Local 5’s Political Action Liaison, John Roy, mentioned that, “After careful consideration, our association has chosen to support the stormwater campaign. We have chosen to do so because we believe that this enterprise will ultimately make Colorado Springs safer and it will allow our firefighters the ability to more effectively do their job. Due to the lack of a dedicated stormwater fee, general fund dollars have long been repurposed from their original intent to pay for stormwater. As such, we have seen our equipment, staffing levels, and employee package suffer due to lack of funding. The Mayor has committed to making public safety a top priority if general fund dollars can be used for their original intent. This would mean better service delivery for the citizens and a better work environment for firefighters. With that focus in mind, we support this initiative.”

The Colorado Springs Professional Firefighter’s President, Dave Noblitt has been a firefighter in the city for over 20 years. When asked about the current state of the department Noblitt stated that, “Our staffing levels are far from adequate. Historically, we have approximately the same number of firefighters that we did in 2008. However, we run approximately 30,000 more calls a year than we did in 2008. This means that firefighters are attempting to do more with less and that is taxing on our employees. This measure would ensure that the city has the financial capacity to support public safety from falling further behind in its ability to provide adequate response capabilities.”

The Colorado Springs Professional Firefighters view this ballot initiative with a linear focus: “What is best for the safety and welfare of the citizens of Colorado Springs and their firefighters?”. Question 2A has a direct impact on how the fire department will continue to operate and as such, the support of this initiative is seemingly what’s best for public safety.
Disclosure: The Indy's owner, John Weiss, is a board member for Together for Colorado Springs, which has also endorsed 2A.
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Monday, October 9, 2017

Stormwater fee's "vote no" committee political operative doesn't live in the city

Posted By on Mon, Oct 9, 2017 at 4:36 PM

When it comes to political campaigns, should someone be allowed to run one or fund one if they don't live in the jurisdiction affected by the campaign?

Laura Carno says yes, and she has and is currently doing so.

Running a campaign, that is.

Carno set up to oppose the city's stormwater fee — measure 2A on the Nov. 7 ballot — which would impose $5-per-month charges on all households, including renters, and $30 per acre per month on owners of nonresidential property. Owners of undeveloped property or nonresidential land over five acres would pay fees based on impervious surface as determined by the city's stormwater manager.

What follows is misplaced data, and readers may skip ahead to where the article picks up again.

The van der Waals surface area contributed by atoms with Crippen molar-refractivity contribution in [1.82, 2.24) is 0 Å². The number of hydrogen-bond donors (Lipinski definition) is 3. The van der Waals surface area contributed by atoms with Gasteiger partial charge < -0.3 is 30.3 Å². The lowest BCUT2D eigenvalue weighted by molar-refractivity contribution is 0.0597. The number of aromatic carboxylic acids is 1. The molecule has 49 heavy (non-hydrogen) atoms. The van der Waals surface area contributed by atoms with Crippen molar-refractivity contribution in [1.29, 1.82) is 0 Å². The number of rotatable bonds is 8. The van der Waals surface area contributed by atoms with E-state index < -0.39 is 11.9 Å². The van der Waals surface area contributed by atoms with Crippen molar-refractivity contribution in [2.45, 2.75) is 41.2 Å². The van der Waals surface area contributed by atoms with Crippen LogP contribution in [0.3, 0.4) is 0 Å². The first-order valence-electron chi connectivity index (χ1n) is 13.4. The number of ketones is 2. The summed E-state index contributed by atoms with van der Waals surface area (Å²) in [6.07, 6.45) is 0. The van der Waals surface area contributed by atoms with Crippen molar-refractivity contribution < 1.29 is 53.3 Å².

But Carno doesn't live in Colorado Springs. She lives in Black Forest, so she won't be directly affected if the measure passes.

As Rachel Beck, who's running the "vote yes" campaign committee, Invest COS, says via email, Carno "is a voice of dissention [sic] in a matter that has no effect on her. While her anti-everything positions may serve her purposes, Colorado Springs city voters will decide for ourselves what is best for our community."

But Carno, a political strategist who ran former Mayor Steve Bach's campaign in 2011, says she does have a stake in the outcome.

"Even though I don’t live in the city of Colorado Springs, it is where I do all my business," says Carno, reached by phone. That means doing most of her shopping in the city. "Anything that hurts any businesses there, I am a customer."

In addition, Carno defines her campaign as one advocating for good government. Her website says this about the Colorado Springs measure:
Reasons Voters Are Saying NO to Colorado Springs Ballot Issue 2A
• The city has record revenues. It can adequately fund stormwater repairs on existing tax dollars
• This is the 6th time in just over 2 years that the Mayor has asked for more money
• Fee starts at $5 per month for residential customers, regardless of the size of the property
• Non-residential customers – including churches and non-profits – pay $30 per acre per month
• Fees can be increased without a vote of the taxpayers
• Owners of undeveloped land are exempt from this fee
• Owners of undeveloped land are among the largest donors to the Yes on 2A effort

"I would say to the other side," Carno says, "they are accepting money from people who don’t live in the city to pay for their mailers. They’re OK with out of town donors."
Carno ran former Mayor Steve Bach's campaign in 2011. - LAURACARNO.COM
  • Carno ran former Mayor Steve Bach's campaign in 2011.
And so is she, because Carno says everyone has skin in the game to advocate for fiscally responsible government.

Carno, who filed paperwork for her committee on Oct. 6, won't have to disclose the names of her donors until Nov. 3, four days before the Nov. 7 election. But she tells the Indy, "So far, my donors are in the city of Colorado Springs."